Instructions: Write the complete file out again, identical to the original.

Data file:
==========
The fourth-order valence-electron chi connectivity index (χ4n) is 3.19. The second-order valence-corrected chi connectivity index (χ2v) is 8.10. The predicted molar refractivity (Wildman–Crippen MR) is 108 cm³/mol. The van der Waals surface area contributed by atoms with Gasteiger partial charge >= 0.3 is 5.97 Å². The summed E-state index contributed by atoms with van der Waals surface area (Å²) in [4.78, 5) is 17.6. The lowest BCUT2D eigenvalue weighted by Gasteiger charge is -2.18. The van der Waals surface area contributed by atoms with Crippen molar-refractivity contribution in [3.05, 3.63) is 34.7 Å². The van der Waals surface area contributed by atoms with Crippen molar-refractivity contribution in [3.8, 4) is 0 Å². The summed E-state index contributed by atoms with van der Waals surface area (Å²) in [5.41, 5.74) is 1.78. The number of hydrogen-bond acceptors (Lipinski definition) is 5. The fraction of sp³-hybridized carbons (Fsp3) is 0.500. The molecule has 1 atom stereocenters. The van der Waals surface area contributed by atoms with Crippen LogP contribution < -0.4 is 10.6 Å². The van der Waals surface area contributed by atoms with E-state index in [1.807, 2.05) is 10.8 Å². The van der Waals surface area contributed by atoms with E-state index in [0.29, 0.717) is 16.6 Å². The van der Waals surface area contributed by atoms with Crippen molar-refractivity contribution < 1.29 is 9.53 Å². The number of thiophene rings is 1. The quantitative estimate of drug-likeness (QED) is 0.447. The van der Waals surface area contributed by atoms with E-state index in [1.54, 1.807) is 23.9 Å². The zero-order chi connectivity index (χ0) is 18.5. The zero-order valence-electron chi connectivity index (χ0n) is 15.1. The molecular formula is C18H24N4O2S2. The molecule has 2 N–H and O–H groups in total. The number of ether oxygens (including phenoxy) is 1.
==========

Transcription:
The fourth-order valence-electron chi connectivity index (χ4n) is 3.19. The second-order valence-corrected chi connectivity index (χ2v) is 8.10. The predicted molar refractivity (Wildman–Crippen MR) is 108 cm³/mol. The van der Waals surface area contributed by atoms with Gasteiger partial charge >= 0.3 is 5.97 Å². The summed E-state index contributed by atoms with van der Waals surface area (Å²) in [4.78, 5) is 17.6. The lowest BCUT2D eigenvalue weighted by Gasteiger charge is -2.18. The van der Waals surface area contributed by atoms with Crippen molar-refractivity contribution in [3.05, 3.63) is 34.7 Å². The van der Waals surface area contributed by atoms with Crippen molar-refractivity contribution in [3.8, 4) is 0 Å². The summed E-state index contributed by atoms with van der Waals surface area (Å²) in [5.41, 5.74) is 1.78. The number of hydrogen-bond acceptors (Lipinski definition) is 5. The fraction of sp³-hybridized carbons (Fsp3) is 0.500. The molecule has 1 atom stereocenters. The van der Waals surface area contributed by atoms with Crippen LogP contribution < -0.4 is 10.6 Å². The van der Waals surface area contributed by atoms with E-state index in [1.807, 2.05) is 10.8 Å². The van der Waals surface area contributed by atoms with E-state index in [0.29, 0.717) is 16.6 Å². The van der Waals surface area contributed by atoms with Crippen molar-refractivity contribution < 1.29 is 9.53 Å². The number of thiophene rings is 1. The quantitative estimate of drug-likeness (QED) is 0.447. The van der Waals surface area contributed by atoms with E-state index in [1.54, 1.807) is 23.9 Å². The zero-order chi connectivity index (χ0) is 18.5. The zero-order valence-electron chi connectivity index (χ0n) is 15.1. The molecular formula is C18H24N4O2S2. The molecule has 2 N–H and O–H groups in total. The number of ether oxygens (including phenoxy) is 1.